AMD’s John Freuhe posts his perspective on bringing AMD’s Fusion technology — that merging of GPU capabilities with the CPU on a single package. At first blush this seems like an unvarnished good idea, especially for HPC: pulling out the PCI-e bottleneck between the CPU and the GPU will make GPU acceleration much more relevant to a wider variety of applications. But it takes a lot of silicon to do what NVIDIA and ATI are doing today on their chips, and merging CPUs and GPUs will not be a matter of simply gluing the together. There will be tradeoffs in things like capabilities and power budgets between the two, with the potential for different chip personalities for system builders to select from
The only company publicly working on fielding something right now is AMD with their Fusion architecture, and that is only targeted at consumers right now. Everyone in the high end community wants to know when the other shoe will drop. From the tone of Freuhe’s post, it won’t be soon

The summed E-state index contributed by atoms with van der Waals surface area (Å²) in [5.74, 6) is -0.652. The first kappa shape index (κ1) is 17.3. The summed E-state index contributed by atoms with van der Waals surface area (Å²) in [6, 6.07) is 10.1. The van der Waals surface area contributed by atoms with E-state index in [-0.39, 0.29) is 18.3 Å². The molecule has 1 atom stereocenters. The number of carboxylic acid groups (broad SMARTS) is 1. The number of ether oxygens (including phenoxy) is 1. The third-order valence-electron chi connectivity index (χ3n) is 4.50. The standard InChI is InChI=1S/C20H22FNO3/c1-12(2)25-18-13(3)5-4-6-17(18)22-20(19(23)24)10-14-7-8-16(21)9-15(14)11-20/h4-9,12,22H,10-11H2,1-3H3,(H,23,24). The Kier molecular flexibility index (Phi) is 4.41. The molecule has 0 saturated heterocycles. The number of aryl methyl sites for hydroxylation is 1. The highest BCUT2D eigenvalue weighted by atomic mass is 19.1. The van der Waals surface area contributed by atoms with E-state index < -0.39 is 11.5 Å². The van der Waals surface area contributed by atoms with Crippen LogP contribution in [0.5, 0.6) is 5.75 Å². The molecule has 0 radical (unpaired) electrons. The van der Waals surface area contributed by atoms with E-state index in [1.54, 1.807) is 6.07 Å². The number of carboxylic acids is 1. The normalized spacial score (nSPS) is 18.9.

The need to recompile the application is one reason why you have yet to see heterogeneous computing for servers widely adopted thus far and why I believe the push for an APU within servers is still to come. It’s something AMD is committed to delivering in the years ahead and when the time is right, more info on Fusion APUs for servers will come. For now, AMD is focused on client APUs where GPU acceleration in mainstream applications is happening rapidly, Microsoft Office and Internet Explorer 9 are two of the most recent examples. Optimizing mainstream server applications is not even close to this level yet.
…As you begin to see and hear more buzz about AMD Fusion and AMD Fusion APUs on the client side, just know that there is a plan to bring this level of integration to servers. It’s just a bit more complicated, so we’ll continue to work out the details and expect to see more from us over time.